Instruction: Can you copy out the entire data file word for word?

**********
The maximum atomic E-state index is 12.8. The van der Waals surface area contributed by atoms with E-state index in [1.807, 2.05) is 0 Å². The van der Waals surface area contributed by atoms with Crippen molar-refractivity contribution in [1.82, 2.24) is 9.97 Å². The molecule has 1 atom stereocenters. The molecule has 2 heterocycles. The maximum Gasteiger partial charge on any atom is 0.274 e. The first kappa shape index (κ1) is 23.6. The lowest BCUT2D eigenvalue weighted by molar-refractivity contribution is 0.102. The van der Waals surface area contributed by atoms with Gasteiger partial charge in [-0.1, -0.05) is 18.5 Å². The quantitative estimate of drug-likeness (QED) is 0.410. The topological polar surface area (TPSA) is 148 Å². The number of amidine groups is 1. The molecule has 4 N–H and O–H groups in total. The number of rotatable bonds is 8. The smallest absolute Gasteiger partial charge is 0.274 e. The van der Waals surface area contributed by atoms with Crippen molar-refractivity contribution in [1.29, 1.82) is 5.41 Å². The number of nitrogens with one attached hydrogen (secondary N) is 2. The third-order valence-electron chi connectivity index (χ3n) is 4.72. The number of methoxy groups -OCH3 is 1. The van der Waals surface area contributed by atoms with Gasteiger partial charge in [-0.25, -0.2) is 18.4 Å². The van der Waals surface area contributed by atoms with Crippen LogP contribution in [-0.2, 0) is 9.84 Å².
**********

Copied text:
The maximum atomic E-state index is 12.8. The van der Waals surface area contributed by atoms with E-state index in [1.807, 2.05) is 0 Å². The van der Waals surface area contributed by atoms with Crippen molar-refractivity contribution in [1.82, 2.24) is 9.97 Å². The molecule has 1 atom stereocenters. The molecule has 2 heterocycles. The maximum Gasteiger partial charge on any atom is 0.274 e. The first kappa shape index (κ1) is 23.6. The lowest BCUT2D eigenvalue weighted by molar-refractivity contribution is 0.102. The van der Waals surface area contributed by atoms with Gasteiger partial charge in [-0.1, -0.05) is 18.5 Å². The quantitative estimate of drug-likeness (QED) is 0.410. The topological polar surface area (TPSA) is 148 Å². The number of amidine groups is 1. The molecule has 4 N–H and O–H groups in total. The number of rotatable bonds is 8. The smallest absolute Gasteiger partial charge is 0.274 e. The van der Waals surface area contributed by atoms with Crippen molar-refractivity contribution in [1.29, 1.82) is 5.41 Å². The number of nitrogens with one attached hydrogen (secondary N) is 2. The third-order valence-electron chi connectivity index (χ3n) is 4.72. The number of methoxy groups -OCH3 is 1. The van der Waals surface area contributed by atoms with Gasteiger partial charge in [-0.25, -0.2) is 18.4 Å². The van der Waals surface area contributed by atoms with Crippen LogP contribution in [-0.2, 0) is 9.84 Å².